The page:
In this chapter, we review the main results pertaining to the problem of fault diagnosis of timed automata. Timed automata are introduced in Chapters 1 and 2 in this book, and the reader not familiar with this model is invited to read them first.
Many computerized systems (sometimes embedded) supervise/control devices or appliances the failure of which can be life-threatening (airplanes, railways, nuclear plants, medical devices etc.) or extremely expensive (Ariane 5 rocket, telephone networks etc.).
For more than two decades, researchers have tried to develop tools and algorithms to increase the dependability of computerized systems. All verification techniques can be gathered under the generic name of formal methods, the most famous and successful one certainly being model checking [SCH 99], which consists of building a mathematical model of a system S, and then checking that it satisfies a given property ϕ. It is sometimes even possible to synthesize a controller C (see Chapter 3) for S, in order to ensure that the controlled system C(S) satisfies a property ϕ.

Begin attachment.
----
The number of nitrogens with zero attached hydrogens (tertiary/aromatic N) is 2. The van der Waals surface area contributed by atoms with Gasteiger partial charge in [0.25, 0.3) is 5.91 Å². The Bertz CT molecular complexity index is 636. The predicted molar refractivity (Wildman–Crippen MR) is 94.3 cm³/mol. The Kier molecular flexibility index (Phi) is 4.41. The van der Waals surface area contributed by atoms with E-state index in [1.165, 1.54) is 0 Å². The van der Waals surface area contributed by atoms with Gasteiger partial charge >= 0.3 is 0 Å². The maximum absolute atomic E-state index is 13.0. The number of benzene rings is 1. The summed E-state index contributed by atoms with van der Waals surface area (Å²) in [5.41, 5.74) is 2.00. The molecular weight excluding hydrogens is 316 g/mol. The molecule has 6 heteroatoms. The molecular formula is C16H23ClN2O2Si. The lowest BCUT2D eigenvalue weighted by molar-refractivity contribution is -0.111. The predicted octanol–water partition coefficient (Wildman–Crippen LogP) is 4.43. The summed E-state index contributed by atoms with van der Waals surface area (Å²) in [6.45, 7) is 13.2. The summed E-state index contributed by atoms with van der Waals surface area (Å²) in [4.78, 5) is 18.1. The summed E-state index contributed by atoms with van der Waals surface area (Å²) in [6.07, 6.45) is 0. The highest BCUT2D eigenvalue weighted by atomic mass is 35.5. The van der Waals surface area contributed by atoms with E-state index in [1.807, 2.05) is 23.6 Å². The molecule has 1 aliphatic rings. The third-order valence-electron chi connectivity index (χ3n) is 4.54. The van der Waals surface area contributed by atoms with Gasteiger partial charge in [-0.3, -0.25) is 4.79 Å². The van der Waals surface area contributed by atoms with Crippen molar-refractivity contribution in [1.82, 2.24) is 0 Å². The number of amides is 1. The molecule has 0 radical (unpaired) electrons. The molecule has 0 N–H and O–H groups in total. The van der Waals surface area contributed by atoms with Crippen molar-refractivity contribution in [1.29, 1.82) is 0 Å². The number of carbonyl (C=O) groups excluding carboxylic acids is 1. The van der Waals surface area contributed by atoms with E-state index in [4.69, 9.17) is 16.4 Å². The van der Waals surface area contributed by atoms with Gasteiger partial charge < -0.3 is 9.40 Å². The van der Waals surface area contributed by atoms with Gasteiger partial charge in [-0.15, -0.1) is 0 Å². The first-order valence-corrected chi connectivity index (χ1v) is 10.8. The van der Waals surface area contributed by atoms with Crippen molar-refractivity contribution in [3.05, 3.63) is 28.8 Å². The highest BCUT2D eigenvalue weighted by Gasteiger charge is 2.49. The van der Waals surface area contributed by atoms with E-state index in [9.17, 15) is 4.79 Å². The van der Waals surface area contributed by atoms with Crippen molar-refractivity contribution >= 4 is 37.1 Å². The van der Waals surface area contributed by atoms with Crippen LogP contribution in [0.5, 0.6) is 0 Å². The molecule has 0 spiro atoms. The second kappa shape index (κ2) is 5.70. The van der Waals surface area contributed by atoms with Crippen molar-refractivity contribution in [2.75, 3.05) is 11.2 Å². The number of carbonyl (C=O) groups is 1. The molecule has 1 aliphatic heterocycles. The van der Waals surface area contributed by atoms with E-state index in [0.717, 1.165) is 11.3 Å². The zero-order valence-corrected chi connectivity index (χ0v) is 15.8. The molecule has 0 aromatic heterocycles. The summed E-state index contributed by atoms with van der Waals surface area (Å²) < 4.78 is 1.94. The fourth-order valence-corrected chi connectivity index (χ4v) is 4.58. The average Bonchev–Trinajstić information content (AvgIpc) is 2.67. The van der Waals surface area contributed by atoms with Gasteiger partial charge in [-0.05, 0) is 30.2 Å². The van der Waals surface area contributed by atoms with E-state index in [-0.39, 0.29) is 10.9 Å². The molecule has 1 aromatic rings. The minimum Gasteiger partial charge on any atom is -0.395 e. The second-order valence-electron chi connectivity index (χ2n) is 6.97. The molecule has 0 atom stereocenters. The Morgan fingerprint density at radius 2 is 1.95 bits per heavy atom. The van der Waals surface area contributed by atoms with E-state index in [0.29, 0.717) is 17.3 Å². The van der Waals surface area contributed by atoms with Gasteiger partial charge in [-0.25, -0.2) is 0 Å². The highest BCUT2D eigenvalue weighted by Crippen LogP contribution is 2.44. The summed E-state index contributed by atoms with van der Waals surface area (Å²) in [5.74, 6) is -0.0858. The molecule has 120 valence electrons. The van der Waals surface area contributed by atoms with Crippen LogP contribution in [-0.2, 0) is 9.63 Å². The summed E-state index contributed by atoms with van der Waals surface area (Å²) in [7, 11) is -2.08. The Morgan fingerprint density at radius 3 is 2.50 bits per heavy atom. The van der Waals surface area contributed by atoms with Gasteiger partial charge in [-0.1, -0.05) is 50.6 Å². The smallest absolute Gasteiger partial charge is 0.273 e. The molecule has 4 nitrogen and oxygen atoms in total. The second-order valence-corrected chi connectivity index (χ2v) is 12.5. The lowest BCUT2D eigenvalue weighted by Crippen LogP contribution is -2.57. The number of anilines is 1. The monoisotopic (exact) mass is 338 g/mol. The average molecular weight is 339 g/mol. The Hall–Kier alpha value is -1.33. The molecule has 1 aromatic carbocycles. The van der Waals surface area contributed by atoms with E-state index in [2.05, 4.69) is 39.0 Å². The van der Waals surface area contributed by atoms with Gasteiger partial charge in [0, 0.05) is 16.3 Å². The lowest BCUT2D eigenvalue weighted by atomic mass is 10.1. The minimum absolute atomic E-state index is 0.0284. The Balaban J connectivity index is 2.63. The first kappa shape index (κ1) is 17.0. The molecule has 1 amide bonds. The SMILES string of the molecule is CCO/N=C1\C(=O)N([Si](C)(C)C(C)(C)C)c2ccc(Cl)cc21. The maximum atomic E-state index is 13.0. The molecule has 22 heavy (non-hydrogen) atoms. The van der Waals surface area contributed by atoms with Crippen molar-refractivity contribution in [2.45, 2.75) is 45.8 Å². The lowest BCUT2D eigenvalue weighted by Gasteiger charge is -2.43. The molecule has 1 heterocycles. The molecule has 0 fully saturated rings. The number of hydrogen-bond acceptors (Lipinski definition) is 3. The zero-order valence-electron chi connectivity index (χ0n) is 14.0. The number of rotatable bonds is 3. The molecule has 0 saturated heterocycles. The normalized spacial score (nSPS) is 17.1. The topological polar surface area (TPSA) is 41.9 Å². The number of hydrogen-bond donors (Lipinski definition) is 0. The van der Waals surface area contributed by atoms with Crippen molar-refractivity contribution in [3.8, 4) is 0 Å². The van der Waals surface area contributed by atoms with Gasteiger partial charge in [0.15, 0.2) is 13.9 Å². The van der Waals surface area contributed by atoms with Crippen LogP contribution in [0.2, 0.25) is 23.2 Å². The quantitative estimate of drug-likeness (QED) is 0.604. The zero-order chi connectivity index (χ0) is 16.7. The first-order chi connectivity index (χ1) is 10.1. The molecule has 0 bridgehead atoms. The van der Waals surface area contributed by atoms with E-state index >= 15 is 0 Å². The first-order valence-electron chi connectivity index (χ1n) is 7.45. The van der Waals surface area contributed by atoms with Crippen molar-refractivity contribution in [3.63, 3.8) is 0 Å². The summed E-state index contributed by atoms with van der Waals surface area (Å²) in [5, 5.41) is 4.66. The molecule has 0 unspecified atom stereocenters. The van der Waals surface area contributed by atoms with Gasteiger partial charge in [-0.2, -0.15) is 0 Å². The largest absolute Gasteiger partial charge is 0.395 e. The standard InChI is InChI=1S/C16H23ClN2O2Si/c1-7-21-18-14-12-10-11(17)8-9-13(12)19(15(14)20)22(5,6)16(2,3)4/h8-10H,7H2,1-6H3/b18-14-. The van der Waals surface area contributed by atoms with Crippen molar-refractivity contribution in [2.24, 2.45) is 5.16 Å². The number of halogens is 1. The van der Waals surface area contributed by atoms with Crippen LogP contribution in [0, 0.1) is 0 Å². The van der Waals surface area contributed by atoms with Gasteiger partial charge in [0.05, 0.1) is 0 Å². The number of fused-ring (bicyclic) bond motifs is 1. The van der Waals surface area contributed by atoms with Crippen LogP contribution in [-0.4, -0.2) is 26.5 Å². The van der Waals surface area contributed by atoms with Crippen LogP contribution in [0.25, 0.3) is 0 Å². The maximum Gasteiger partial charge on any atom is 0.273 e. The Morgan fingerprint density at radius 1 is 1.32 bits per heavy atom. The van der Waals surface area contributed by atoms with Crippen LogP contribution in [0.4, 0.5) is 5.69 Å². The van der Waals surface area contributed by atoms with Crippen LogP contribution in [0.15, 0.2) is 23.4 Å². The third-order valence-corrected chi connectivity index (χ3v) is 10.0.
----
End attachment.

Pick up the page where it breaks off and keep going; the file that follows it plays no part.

The model checking and controller synthesis techniques assume that we can build a complete model of the system (and the controller), and everything is observable (controller synthesis under partial observation can also be solved for some particular properties for timed automata). Also it might be that no controller exists or it is not possible to compute one, ...